You are trying your best. You would do anything just so your teenager gets better. It seems that you’ve tried everything. You can’t think of anything else. You wish you could do more but it seems there is a limit to how much a parent is able to do when your loved one suffers with an eating disorder like bulimia.
You want to keep going. You don’t know what else to do, how else to help. You are running out of ideas.
Despite trying so hard and doing your best, all you get is: “Leave me alone”
My clients find that this is one of the toughest part of caring for a young person with an eating disorder like bulimia.
They tell me in the one to one sessions that they recognise they are desperate for their teenager to recover and that sometimes they can’t help but take over. That often ends up being counterproductive.
Might they be trying too hard?
And how might your teenager perceive it?
There certainly are times when you need to make decisions for them but there will also be occasions when your teenager wants to be in charge.
They will be grateful to you for giving them some responsibility over decision making.
By taking a step back, allowing yourself some room to breathe and giving your teens some independence may be challenging, however it will be very much appreciated by them.
Giving the right amount of support can be rather tricky. Finding the balance between helping and avoiding overwhelm can take a while to learn.
If you want to help your teenager and be appreciated, here is what to do:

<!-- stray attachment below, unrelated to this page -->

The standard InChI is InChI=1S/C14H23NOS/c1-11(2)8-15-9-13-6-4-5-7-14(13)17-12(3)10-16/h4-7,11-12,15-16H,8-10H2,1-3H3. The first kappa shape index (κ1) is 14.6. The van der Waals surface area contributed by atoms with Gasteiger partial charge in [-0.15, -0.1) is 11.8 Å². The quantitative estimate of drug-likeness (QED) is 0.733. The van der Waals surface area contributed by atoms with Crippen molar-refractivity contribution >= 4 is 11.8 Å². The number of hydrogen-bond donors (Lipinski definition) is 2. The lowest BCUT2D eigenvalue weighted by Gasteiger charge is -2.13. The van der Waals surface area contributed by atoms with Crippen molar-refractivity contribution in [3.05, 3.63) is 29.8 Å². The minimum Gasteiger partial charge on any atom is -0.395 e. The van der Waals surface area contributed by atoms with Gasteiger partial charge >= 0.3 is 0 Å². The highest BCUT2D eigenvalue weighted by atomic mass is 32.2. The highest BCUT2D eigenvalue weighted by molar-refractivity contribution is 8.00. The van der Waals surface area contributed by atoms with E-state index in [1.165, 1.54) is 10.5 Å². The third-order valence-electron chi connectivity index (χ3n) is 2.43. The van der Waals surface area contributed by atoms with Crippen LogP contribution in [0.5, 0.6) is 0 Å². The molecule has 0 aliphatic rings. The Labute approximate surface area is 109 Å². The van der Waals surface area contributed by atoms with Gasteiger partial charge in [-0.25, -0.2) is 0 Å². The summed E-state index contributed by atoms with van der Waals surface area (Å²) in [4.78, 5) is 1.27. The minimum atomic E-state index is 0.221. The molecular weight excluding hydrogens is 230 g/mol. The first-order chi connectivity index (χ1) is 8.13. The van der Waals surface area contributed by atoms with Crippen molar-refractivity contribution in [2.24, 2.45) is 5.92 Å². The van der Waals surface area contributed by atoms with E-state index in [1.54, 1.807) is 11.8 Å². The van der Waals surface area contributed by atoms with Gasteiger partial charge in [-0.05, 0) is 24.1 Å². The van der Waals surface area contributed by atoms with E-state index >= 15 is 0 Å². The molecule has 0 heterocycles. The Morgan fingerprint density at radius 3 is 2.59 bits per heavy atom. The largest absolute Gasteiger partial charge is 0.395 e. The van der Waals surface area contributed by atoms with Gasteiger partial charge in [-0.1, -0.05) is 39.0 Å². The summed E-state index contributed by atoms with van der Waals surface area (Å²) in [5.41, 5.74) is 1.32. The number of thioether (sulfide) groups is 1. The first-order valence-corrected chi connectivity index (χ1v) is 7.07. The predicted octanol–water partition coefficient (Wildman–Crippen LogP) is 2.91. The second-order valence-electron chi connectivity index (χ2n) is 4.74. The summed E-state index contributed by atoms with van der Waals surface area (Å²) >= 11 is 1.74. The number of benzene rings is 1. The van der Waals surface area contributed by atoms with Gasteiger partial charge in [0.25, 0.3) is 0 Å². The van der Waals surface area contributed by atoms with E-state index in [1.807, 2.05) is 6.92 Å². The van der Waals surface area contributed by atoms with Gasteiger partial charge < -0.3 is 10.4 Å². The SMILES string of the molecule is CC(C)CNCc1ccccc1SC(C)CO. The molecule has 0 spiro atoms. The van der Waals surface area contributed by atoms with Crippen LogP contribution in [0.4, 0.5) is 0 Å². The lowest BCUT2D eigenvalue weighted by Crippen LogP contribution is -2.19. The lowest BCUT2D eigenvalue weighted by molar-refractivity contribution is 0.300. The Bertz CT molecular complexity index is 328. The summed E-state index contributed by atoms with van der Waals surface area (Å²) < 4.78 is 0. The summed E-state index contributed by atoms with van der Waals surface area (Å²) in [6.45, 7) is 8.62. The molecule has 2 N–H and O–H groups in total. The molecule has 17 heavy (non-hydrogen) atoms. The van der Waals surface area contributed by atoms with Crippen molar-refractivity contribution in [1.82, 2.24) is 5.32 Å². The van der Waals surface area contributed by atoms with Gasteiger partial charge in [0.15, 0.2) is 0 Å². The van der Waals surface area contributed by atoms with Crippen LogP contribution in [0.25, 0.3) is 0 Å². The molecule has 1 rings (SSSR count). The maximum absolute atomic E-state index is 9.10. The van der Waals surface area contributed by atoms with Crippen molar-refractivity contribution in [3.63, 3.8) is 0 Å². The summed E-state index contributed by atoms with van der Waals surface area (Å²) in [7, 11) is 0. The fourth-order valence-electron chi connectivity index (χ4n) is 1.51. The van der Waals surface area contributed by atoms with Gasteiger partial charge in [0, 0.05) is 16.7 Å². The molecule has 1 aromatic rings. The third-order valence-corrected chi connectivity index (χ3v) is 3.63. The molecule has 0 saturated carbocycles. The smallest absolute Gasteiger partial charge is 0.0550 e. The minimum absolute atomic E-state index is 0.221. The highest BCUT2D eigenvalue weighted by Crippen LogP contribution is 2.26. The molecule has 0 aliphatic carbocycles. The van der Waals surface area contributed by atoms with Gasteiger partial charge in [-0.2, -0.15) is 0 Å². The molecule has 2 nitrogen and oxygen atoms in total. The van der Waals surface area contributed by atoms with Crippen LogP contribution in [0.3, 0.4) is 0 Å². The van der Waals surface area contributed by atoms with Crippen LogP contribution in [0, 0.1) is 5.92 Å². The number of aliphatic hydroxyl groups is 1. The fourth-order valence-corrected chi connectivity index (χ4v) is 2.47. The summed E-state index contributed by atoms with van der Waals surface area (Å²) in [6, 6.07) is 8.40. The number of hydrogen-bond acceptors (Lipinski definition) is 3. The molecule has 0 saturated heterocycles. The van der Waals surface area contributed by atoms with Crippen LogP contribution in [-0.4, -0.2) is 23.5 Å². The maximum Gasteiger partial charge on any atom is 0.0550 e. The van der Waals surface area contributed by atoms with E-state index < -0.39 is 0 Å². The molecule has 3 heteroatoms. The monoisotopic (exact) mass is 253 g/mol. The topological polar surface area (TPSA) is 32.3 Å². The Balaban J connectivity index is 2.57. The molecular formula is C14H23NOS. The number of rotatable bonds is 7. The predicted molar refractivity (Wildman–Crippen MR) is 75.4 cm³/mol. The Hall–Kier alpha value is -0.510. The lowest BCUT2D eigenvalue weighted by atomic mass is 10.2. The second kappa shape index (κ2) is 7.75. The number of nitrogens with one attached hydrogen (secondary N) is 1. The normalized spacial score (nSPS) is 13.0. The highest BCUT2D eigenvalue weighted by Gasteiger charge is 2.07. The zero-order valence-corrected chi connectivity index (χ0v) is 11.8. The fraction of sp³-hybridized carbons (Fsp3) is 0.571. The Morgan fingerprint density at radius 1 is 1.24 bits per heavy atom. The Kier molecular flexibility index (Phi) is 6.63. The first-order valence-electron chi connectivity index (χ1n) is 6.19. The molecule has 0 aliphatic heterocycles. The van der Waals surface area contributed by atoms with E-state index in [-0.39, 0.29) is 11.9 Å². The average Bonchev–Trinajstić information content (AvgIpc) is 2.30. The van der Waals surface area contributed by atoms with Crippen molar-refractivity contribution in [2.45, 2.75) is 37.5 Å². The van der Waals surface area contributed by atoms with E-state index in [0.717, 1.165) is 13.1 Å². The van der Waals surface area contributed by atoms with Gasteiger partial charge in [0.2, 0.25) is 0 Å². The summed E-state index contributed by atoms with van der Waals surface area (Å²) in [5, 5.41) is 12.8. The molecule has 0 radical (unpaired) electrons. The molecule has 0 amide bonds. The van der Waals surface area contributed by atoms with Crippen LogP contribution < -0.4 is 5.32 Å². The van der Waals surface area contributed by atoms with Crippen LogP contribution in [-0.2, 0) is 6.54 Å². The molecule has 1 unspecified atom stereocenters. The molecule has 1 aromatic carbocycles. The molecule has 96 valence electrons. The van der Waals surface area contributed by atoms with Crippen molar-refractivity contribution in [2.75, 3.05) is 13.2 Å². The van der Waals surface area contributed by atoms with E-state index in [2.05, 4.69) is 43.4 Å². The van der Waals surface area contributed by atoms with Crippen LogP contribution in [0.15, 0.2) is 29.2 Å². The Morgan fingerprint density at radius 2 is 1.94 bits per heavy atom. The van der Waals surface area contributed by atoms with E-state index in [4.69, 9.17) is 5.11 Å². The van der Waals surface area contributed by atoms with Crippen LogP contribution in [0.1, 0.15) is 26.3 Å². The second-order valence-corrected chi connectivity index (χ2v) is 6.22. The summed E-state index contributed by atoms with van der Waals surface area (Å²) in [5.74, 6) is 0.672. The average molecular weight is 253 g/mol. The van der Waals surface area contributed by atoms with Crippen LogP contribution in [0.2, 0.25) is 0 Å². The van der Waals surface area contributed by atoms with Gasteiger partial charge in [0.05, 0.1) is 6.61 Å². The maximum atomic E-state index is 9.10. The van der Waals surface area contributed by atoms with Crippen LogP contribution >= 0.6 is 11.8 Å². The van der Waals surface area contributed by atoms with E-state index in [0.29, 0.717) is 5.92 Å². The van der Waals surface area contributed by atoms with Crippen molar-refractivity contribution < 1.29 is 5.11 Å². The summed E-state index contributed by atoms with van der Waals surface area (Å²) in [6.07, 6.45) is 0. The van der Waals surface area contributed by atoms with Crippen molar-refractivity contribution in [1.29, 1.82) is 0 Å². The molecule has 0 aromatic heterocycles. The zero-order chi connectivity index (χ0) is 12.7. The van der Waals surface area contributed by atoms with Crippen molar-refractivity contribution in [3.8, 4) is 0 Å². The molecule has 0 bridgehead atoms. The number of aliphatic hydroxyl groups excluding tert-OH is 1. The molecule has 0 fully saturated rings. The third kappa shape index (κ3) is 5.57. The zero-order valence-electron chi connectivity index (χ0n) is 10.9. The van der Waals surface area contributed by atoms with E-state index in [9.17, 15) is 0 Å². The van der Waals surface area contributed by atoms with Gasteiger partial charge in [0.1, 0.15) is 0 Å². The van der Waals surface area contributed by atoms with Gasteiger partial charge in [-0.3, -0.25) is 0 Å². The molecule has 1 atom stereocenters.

- Allow them to make SOME decisions. At time you are the one who needs to make decisions. However, there will be a point at which no matter how much you want something for your loved one, it will be their choice whether they go along with you. They want to feel that they are able to make decisions.
- Support them without being overbearing. Teenagers can be very sensitive, particularly when suffering with an eating disorder. Showing them you’re there for them and simultaneously giving them space without them feeling suffocated will have the best effect on your relationship.
- Spend time together without focusing on the issue. Your teenager knows how much you love, care and worry about them. However, sometimes they want you to forget about their illness and at least for a short while pretend it doesn’t exist so you can both switch off and have a good time.
Over to you
What’s your experience? How easy do you find it to give your teenager space? Are you able to spend time together without focusing on the issue? Please, share your thoughts.
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If you would like more details on how you can help your child, here is my free guide for parents: